We were a death metal band called Skinfather. Amongst our own death metal opuses, covered three songs: Pestilence’s “Twisted Truth,” Bolt Thrower’s “World Eater” and Entombed’s “Contempt.” Three gigs in pubs and the fourth supporting Fear Factory on the Dublin date of the Demanufacture tour. We switched to tracksuits and drop D tuning as soon as we heard Korn.
Pete Lee (Lawnmower Deth)
At some point in the ether, I reckon 1985, Steve Nesfield (Lawnmower D) and I formed our first “band.” NO CLASS. Of course, we loved Motorhead though I think we were aiming for some kind of NWOBHM vibe, hard to tell with the inadequacies in the band. Along with Dave Lee (now more rock and roll and is a tattoo artist) we had a magnificent whole ONE song, “Mrs Jennings Rises from the Grave.” I still remember the riff now. It was probably borrowed from Angel Witch. We never gigged; our drummer could only manage one drum at a time. But we looked hilarious, and lived the dream for a whole matter of weeks. With one song we were never going to gig, but we did have a terrific time confusing the local vicar as we rehearsed in the church hall, and I seem to remember with horror we performed it to my mother, including pyrotechnics, once. NO CLASS, we literally had none!
Scott Rozell (Green Jelly, Blackhouse Records)
I was in a band called Antipathy for Mankind (total crusty punk stuff). We had stickers that we made that were all over the floor of this getaway car that was used in a murder/robbery, so that was super. The feds came to talk to my bandmates after it happened. Shit was wild for being a junior in high school.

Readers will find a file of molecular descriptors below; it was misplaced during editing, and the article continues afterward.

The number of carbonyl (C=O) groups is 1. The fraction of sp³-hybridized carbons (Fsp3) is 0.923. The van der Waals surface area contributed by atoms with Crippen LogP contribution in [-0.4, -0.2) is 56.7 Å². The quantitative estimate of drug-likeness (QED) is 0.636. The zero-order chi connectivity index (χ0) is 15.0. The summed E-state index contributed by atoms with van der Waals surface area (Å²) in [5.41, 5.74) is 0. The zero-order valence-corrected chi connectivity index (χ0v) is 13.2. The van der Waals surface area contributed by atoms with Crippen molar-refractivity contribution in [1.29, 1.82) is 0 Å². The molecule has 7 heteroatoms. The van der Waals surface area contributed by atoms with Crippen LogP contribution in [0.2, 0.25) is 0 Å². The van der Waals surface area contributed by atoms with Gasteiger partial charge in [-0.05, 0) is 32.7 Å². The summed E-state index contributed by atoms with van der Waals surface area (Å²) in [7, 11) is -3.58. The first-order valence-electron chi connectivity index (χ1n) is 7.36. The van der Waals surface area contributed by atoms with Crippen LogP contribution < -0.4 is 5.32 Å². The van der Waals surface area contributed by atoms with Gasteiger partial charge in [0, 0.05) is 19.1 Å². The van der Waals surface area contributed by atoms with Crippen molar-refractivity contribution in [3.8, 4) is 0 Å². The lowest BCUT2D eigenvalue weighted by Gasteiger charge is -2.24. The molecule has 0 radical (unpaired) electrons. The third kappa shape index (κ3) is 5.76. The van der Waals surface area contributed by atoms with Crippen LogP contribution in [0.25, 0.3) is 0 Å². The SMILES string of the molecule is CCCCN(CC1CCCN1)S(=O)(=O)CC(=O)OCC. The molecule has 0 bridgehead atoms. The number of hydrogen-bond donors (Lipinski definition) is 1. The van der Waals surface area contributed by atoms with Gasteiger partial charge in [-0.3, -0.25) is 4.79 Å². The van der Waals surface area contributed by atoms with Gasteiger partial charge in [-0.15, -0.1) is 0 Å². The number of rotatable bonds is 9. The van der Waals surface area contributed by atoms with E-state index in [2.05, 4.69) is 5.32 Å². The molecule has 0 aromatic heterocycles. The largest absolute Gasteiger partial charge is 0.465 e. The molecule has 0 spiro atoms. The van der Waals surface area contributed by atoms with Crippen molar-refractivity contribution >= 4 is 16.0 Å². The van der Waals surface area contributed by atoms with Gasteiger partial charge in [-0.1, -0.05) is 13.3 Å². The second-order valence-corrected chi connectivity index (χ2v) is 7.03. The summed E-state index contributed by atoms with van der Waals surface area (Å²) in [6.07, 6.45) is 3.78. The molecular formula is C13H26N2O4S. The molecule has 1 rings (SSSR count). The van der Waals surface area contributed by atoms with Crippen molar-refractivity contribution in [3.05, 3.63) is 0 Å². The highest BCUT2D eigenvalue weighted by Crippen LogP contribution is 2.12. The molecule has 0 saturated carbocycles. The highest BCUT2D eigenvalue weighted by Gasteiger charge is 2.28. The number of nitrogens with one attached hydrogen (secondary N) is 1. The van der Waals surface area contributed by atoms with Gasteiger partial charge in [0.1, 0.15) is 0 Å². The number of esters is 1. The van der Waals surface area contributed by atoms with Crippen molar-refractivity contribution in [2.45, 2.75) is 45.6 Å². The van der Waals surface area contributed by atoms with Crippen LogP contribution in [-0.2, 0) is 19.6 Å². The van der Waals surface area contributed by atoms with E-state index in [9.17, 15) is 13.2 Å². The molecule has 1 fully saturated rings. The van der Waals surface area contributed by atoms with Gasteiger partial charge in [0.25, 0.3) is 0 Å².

Christoph Winkler (Internal Rot)
I had a joke band when I was 16 called Shitwhiff that jammed like three times. No one was on the same page, and all we did was figure out that the bassline to “Come as You Are” by Nirvana sounds great under the lead guitar line of “Wherever I May Roam” by Metallica.
Sean Garrison (Kinghorse)
I was in a band called Maurice. Two of us went on to influence a whole generation of musicians in a band called (Decibel Hall of Fame alumni) Slint. The other two (me) went on to annoy anyone taller than we were, which was 95% of the population.
Michael Vinatieri (Capitalist Casualties)
I was in a band when I was 17 called Apostasy. I did vocals and our lead guitar player was older than us by about five years. He came from Iowa, where he was in Rapid Fire NRG, which apparently spawned the vocalist of Guns ‘N Roses, Axl Rose.